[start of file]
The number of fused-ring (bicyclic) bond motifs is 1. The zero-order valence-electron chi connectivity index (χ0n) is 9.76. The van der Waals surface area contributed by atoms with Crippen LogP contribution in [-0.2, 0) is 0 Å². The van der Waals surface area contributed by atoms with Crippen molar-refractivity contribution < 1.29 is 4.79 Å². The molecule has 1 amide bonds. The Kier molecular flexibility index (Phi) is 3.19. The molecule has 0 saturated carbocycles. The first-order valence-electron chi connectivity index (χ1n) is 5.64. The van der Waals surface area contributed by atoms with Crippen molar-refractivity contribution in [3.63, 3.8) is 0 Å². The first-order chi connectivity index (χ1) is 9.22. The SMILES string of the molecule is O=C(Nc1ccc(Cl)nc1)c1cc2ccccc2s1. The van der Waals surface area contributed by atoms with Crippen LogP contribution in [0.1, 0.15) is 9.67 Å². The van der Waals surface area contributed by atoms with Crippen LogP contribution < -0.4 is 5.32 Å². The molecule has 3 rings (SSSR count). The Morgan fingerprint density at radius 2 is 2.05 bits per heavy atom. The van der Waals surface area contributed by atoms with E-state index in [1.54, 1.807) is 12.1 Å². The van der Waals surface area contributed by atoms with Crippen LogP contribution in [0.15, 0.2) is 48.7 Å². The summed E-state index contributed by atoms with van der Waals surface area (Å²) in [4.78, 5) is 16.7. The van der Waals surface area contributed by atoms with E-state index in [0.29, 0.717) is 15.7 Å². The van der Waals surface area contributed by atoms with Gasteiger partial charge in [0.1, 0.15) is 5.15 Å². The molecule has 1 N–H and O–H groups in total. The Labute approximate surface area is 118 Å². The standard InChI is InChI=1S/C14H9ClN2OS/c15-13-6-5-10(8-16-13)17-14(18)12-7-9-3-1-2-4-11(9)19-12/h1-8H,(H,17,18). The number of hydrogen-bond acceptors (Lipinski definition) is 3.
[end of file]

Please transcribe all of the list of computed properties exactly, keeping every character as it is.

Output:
The number of fused-ring (bicyclic) bond motifs is 1. The zero-order valence-electron chi connectivity index (χ0n) is 9.76. The van der Waals surface area contributed by atoms with Crippen LogP contribution in [-0.2, 0) is 0 Å². The van der Waals surface area contributed by atoms with Crippen molar-refractivity contribution < 1.29 is 4.79 Å². The molecule has 1 amide bonds. The Kier molecular flexibility index (Phi) is 3.19. The molecule has 0 saturated carbocycles. The first-order valence-electron chi connectivity index (χ1n) is 5.64. The van der Waals surface area contributed by atoms with Crippen molar-refractivity contribution in [3.63, 3.8) is 0 Å². The first-order chi connectivity index (χ1) is 9.22. The SMILES string of the molecule is O=C(Nc1ccc(Cl)nc1)c1cc2ccccc2s1. The van der Waals surface area contributed by atoms with Crippen LogP contribution in [0.1, 0.15) is 9.67 Å². The van der Waals surface area contributed by atoms with Crippen LogP contribution < -0.4 is 5.32 Å². The molecule has 3 rings (SSSR count). The Morgan fingerprint density at radius 2 is 2.05 bits per heavy atom. The van der Waals surface area contributed by atoms with E-state index in [1.54, 1.807) is 12.1 Å². The van der Waals surface area contributed by atoms with Crippen LogP contribution in [0.15, 0.2) is 48.7 Å². The summed E-state index contributed by atoms with van der Waals surface area (Å²) in [4.78, 5) is 16.7. The van der Waals surface area contributed by atoms with E-state index in [0.29, 0.717) is 15.7 Å². The van der Waals surface area contributed by atoms with Gasteiger partial charge in [0.1, 0.15) is 5.15 Å². The molecule has 1 N–H and O–H groups in total. The Labute approximate surface area is 118 Å². The standard InChI is InChI=1S/C14H9ClN2OS/c15-13-6-5-10(8-16-13)17-14(18)12-7-9-3-1-2-4-11(9)19-12/h1-8H,(H,17,18). The number of hydrogen-bond acceptors (Lipinski definition) is 3.